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Digital Light Source/Universal Images Group via Getty Images

Eating white bread, pasta, and rice can increase inflammation. In the American Journal of Clinical Nutrition, a study found that white bread raises inflammatory markers.

These processed grains are high in sugar, which spikes your blood sugar. In turn, this triggers inflammation as your body tries to cope with the excess sugar. Switch to whole grains.

Consuming Energy Drinks

Monster energy drinks stand on a table next to Coca-Cola.
David Paul Morris/Bloomberg via Getty Images
David Paul Morris/Bloomberg via Getty Images

While energy drinks can wake you up, they are not equivalent to coffee. They tend to have more high fructose corn syrup and way more caffeine.

Holistic health coach Connie Rogers explains that caffeine is an “endocrine disruptor,” which mimics your own hormones. Too much can trigger a stress response and spread inflammation throughout the body.

Passing Up Egg Yolks

Chefs crack eggs open to make a big omelet.
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JOHN THYS/AFP via Getty Images

Egg whites technically have less fat, but they also contain fewer vitamins. All of an egg’s nutrients exist in the yolk, and these can combat inflammation.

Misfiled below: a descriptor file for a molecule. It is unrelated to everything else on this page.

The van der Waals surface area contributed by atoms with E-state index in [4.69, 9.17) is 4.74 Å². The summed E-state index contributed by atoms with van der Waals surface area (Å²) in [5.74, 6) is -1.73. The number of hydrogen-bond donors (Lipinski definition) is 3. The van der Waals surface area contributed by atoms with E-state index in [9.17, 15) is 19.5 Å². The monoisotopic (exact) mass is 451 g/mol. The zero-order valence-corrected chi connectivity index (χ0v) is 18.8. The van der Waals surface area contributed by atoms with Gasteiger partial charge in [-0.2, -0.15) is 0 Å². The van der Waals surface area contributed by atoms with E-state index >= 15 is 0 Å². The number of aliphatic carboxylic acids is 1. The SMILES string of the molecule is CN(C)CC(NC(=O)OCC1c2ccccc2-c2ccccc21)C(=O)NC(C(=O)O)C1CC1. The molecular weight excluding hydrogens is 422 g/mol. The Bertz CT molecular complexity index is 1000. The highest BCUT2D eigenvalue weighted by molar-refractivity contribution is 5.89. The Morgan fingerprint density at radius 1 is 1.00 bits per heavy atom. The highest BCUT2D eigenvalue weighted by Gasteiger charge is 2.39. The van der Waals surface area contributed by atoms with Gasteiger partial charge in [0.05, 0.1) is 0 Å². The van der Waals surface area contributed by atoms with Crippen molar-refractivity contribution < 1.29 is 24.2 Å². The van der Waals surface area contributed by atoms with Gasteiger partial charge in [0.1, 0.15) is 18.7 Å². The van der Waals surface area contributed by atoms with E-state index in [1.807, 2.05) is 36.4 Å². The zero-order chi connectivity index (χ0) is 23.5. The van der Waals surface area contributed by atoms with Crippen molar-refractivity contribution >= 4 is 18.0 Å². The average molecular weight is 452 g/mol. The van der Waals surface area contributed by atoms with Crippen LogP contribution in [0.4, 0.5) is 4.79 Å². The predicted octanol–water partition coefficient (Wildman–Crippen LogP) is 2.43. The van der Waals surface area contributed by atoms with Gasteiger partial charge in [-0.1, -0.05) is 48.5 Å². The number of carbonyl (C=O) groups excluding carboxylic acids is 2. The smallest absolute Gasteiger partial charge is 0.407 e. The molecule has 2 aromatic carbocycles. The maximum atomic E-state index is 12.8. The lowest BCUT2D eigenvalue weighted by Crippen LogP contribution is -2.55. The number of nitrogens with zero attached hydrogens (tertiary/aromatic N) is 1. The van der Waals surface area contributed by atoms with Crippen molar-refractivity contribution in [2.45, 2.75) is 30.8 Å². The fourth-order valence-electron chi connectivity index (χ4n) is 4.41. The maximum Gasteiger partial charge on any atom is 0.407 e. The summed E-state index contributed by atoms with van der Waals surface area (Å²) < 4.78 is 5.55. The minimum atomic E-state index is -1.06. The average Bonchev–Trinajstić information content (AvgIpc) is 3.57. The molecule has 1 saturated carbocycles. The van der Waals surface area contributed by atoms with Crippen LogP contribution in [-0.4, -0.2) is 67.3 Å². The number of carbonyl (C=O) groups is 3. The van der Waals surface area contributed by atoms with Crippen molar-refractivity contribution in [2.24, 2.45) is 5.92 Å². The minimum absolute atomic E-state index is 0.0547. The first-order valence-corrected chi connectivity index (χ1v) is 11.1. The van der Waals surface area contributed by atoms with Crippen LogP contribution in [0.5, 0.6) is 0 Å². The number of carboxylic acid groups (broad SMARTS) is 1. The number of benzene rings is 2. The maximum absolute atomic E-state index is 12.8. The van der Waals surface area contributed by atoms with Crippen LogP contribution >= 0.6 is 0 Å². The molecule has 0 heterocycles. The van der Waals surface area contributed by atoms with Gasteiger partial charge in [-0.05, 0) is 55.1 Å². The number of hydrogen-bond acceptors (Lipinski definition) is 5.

In particular, vitamin D can soothe inflammation. According to the Journal of Inflammation Research, vitamin D regulates the immune system and protects the body from inflammatory damage.

Not Quitting

A man blows smoke from a cigarette.
Abid Katib/Getty Images
Abid Katib/Getty Images

Smoking is one of the worst habits for inflammation. According to a 2005 study in PLoS ONE, tobacco damages the heart and respiratory systems. This damage triggers inflammation.

If someone smokes consistently, they likely have chronic inflammation. The same goes for chewing tobacco and vaping, all of which increase your risk of chronic diseases.

Eating Too Many Sweets

Candy is seen in a vending machine.
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BSIP/Universal Images Group via Getty Images

Sugar is the worst ingredient for inflammation. Harvard Health Publishing explains that sugar increases blood sugar, which kickstarts the immune response and prompts inflammation.

Processed sugars can even harm the muscles and spark joint inflammation, according to Cary Orthopedics. Avoiding sugar is not just about dessert; you should also watch out for added sugars in processed foods and artificial flavors.

Drinking Too Much

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JamesDeMers/Pixabay

Experts agree that moderate drinking can fit into a healthy lifestyle. However, too much can spread inflammation throughout the body.

According to a 2021 study, alcohol inflames the intestines. It also lowers your body’s ability to combat inflammation. The American Heart Association advises women to stick to one drink per day and men to only have two.

Not Managing Weight

A woman gets out of bed and immediately steps onto a scale.
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alan KO/Unsplash

Maintaining a healthy weight is critical for health. In Nutrition Research Reviews, a 2008 study linked obesity with chronic inflammation. People who are overweight will have less inflammation if they lose weight.

According to researchers from the University of Oslo, excess weight kickstarts the immune response. With the immune system constantly running, chronic inflammation is inevitable.